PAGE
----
Chickendome is finally completed and inhabited by four red point of lay chooks I picked up at the produce store today, where they were loaded into the car for me, and I was offered a cuppa. I like the produce store.
The chooks spent some time in their box when we put them in Chickendome, before venturing out, checking out their water and food supplies, and starting to scratch and peck around. They seem to be enjoying themselves. I’m going to leave them locked in for about two weeks or so before letting them out on weekends to have a bit of a roam around the property. Now we’ll just need to wait for them to settle in and grow up a little before we start getting eggs.
In his own hunt for domestication genes, Andersson is taking a close look at the most populous domesticated animal on Earth: the chicken. Their ancestors, red jungle fowl, roamed freely in the jungles of India, Nepal, and other parts of South and Southeast Asia. Somewhere around 8,000 years ago, humans started breeding them for food. Last year Andersson and his colleagues compared the full genomes of domesticated chickens with those of zoo-based populations of red jungle fowl. They identified a mutation, in a gene known as TSHR, that was found only in domestic populations. The implication is that TSHR thereby played some role in domestication, and now the team is working to determine exactly what the TSHR mutation controls. Andersson hypothesizes that it could play a role in the birds’ reproductive cycles, allowing chickens to breed more frequently in captivity than red jungle fowl do in the wild—a trait early farmers would have been eager to perpetuate. The same difference exists between wolves, which reproduce once a year and in the same season, and dogs, which can breed multiple times a year, in any season.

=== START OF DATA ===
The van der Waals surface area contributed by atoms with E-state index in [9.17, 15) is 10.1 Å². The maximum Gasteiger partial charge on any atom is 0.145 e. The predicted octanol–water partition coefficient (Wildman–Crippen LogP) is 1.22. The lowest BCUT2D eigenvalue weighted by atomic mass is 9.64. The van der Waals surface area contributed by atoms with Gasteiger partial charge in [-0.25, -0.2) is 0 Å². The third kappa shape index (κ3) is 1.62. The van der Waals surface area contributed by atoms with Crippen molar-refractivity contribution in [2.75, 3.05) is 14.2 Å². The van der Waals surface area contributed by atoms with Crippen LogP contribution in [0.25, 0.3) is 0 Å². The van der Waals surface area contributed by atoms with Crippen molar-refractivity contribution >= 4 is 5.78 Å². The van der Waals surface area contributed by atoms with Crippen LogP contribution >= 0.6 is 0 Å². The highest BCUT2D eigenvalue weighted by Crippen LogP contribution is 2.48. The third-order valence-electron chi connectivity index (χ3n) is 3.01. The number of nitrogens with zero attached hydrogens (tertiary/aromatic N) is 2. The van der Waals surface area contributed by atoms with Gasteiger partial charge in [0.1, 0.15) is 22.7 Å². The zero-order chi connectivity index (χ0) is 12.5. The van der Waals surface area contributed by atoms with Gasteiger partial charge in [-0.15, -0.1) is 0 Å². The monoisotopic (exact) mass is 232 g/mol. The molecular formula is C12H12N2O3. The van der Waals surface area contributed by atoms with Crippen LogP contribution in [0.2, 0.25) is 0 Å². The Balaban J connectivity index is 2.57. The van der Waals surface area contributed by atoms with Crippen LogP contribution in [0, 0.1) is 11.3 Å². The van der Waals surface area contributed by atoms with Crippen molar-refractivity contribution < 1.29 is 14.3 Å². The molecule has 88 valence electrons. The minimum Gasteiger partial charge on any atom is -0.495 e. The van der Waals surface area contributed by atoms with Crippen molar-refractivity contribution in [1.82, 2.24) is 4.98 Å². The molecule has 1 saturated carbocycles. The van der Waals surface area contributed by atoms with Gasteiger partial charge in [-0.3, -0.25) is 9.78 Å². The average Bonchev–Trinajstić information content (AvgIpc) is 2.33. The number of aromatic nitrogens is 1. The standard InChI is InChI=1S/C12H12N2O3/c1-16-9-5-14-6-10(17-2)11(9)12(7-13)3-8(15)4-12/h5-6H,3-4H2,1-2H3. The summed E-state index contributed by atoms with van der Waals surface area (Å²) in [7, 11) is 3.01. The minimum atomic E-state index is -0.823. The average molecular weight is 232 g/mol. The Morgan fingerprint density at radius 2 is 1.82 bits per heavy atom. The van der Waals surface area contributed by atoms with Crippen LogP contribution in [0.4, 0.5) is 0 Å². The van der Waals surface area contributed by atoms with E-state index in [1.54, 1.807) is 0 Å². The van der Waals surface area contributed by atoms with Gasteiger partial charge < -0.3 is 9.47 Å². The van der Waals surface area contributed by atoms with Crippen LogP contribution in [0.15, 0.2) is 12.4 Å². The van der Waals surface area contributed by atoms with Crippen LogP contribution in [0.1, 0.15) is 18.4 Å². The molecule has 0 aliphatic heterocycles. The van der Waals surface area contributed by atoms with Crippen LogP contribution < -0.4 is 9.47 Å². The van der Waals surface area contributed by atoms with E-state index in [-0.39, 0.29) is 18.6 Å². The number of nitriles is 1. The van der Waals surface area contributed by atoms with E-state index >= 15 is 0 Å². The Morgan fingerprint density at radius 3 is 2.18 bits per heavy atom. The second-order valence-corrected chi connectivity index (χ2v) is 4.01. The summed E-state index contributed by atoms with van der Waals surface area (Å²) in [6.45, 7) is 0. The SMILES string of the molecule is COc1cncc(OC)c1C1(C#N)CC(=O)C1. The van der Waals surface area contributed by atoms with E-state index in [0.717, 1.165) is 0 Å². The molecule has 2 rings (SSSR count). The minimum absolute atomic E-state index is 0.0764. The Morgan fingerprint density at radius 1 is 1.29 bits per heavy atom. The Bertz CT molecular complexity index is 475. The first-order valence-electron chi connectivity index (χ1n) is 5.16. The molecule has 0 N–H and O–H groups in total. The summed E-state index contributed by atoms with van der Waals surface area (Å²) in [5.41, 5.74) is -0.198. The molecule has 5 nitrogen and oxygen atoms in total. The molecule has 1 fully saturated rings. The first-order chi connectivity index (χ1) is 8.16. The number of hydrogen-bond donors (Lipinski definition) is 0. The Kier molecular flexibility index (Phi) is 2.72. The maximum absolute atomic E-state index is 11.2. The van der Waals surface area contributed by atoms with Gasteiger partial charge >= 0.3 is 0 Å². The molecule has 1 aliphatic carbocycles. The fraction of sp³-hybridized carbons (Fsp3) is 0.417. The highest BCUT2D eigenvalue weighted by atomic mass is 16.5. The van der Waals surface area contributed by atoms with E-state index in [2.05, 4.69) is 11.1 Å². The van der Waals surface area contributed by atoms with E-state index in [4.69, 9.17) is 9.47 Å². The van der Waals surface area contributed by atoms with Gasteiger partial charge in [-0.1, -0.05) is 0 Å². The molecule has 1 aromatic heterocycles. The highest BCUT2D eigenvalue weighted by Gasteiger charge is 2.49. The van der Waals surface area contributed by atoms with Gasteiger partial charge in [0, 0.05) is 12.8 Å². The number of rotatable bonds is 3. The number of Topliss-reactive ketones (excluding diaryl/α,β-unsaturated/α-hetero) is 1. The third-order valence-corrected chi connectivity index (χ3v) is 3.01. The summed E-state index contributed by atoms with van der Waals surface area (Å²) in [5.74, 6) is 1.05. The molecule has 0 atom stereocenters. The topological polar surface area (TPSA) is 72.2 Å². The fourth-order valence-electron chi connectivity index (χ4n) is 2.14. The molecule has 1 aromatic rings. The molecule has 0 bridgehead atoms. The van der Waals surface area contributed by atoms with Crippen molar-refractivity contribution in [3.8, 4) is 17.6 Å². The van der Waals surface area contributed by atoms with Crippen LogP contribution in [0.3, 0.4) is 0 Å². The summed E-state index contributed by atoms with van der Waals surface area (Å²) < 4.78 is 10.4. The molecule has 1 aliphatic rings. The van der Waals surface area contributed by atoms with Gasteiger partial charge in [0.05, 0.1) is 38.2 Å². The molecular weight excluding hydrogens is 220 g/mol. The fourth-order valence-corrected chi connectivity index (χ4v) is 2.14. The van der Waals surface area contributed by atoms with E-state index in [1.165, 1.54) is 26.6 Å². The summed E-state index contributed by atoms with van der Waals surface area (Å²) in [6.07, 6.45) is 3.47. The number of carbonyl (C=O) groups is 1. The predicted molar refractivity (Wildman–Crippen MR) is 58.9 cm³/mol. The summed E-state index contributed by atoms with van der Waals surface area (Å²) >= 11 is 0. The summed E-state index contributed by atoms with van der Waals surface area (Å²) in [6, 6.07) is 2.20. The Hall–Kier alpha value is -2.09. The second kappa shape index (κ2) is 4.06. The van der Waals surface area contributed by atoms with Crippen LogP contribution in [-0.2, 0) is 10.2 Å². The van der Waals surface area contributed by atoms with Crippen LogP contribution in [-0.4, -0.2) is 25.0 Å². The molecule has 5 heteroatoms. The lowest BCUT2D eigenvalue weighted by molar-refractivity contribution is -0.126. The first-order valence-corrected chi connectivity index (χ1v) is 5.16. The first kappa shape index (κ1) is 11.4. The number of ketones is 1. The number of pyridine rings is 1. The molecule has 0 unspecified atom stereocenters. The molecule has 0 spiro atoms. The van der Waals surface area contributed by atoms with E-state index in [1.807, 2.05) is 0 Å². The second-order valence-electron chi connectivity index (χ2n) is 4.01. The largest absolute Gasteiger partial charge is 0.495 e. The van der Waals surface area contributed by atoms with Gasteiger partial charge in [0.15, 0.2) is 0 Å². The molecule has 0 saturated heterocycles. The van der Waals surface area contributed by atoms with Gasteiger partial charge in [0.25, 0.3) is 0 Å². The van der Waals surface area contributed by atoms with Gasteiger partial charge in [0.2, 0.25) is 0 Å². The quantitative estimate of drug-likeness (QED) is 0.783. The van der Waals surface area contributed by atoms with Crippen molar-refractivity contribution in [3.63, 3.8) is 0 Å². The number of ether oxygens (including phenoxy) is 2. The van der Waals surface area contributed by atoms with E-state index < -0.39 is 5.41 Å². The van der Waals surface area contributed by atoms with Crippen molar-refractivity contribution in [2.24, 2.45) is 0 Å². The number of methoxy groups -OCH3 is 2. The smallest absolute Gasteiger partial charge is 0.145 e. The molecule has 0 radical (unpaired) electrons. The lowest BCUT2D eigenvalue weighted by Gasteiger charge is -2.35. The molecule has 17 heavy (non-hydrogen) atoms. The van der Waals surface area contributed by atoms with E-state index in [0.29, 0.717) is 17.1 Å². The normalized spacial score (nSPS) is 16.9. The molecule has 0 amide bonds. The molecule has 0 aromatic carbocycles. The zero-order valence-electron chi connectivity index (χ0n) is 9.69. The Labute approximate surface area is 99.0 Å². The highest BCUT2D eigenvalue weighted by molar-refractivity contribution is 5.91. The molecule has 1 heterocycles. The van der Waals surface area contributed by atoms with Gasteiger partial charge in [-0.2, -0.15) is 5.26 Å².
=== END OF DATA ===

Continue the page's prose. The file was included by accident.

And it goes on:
(from Animal Domestication: Taming the Wild, in National Geographic)
The husband keeps pointing out that Chickendome is not actually a dome – I think he would have preferred it if we had built this geodesic dome chook pen, as at least the name would have been more accurate.
In a few years I’d like to experiment with getting some different chook breeds, and perhaps a rooster. This post on how to choose chooks is interesting – chooks that lay blue eggs sound like fun.